Each state has adopted its own constitution, which provides rights to its citizens. State constitutions were all adopted at different times depending on when the state joined the union. For example, Georgia adopted its first constitution in 1777, the first of ten constitutions adopted by the state. Montana, on the other hand, did not join the union until 1889, when its constitution was first drafted to prepare for statehood. State constitutions have similar provisions about how the document can be amended. Usually this happens when the state legislature passes an amendment or through a ballot initiative. In a ballot initiative, citizens vote on changes to their state constitution.

Both the federal constitution and state constitutions deal with organizing the state governance structure, bestowing individual rights, and setting up other rules and provisions. However, while the U.S. Constitution sets the law for the entire country, a state constitution's rules apply only to that particular state. State constitutions sometimes include provisions that duplicate provisions in the federal constitution. For example, some state constitutions restate a person's right to due process, even though that right already exists in the U.S. Constitution. Some state constitutions are extremely long. Alabama's constitution is over 300,000 words—about 600 pages long. State constitutions are amended more often than the federal constitution.

If a person's rights are violated, they may file a lawsuit. In some instances, the person may sue under statutes of the U.S. Constitution and similar provisions of their state constitution that may utilize aspects of the U.S. Constitution as well as outline the unique rights of the state.

How State and Federal Constitutions Differ

The federal constitution defines the structure of the national government. It also establishes and limits the scope of the national government's powers. State constitutions tend to be longer and more detailed. They outline the state's structure of government and contain a bill of rights.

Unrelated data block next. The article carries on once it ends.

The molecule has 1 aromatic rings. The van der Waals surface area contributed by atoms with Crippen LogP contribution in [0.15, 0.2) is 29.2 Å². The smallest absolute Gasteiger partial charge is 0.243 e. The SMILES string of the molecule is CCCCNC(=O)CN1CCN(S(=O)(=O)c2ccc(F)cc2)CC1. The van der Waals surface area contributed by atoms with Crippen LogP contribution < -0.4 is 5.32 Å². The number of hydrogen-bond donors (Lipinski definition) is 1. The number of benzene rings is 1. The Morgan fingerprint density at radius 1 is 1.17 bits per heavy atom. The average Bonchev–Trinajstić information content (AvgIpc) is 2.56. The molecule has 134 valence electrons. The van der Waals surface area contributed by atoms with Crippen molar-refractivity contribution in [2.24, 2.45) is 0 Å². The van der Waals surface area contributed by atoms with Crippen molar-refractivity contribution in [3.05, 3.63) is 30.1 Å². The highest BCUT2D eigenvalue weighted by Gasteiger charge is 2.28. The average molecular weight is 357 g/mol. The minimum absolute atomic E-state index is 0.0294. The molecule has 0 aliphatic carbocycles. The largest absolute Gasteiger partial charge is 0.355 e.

While the U.S. Constitution outlines the structure of the national government, the state constitutions outline the structure of state governments. A state government's structure may differ from the federal government's. State constitutions sometimes cover far more areas than the federal constitution because the states have all reserved powers not given to the federal government. Also, state constitutions may have different manners to pass amendments. For example, a state may allow the passing of constitutional amendments either by the legislature or through ballot initiatives.

When it comes to substantive rights, it is important to discuss the concept of preemption. Preemption is the invalidation of a state or local law that conflicts with federal law. Usually, if there is a federal law on a certain topic, then any state or local laws that come into conflict with that law must be amended accordingly. Otherwise, a court would strike down the state law as being preempted by federal law. This ensures that when it comes to areas that fall under federal jurisdiction, federal law is the supreme law of the land. Cases of preemption are not always clearly defined. Determining whether a case is preemptive and, if so, what type of preemption exists can lead to long and expensive lawsuits.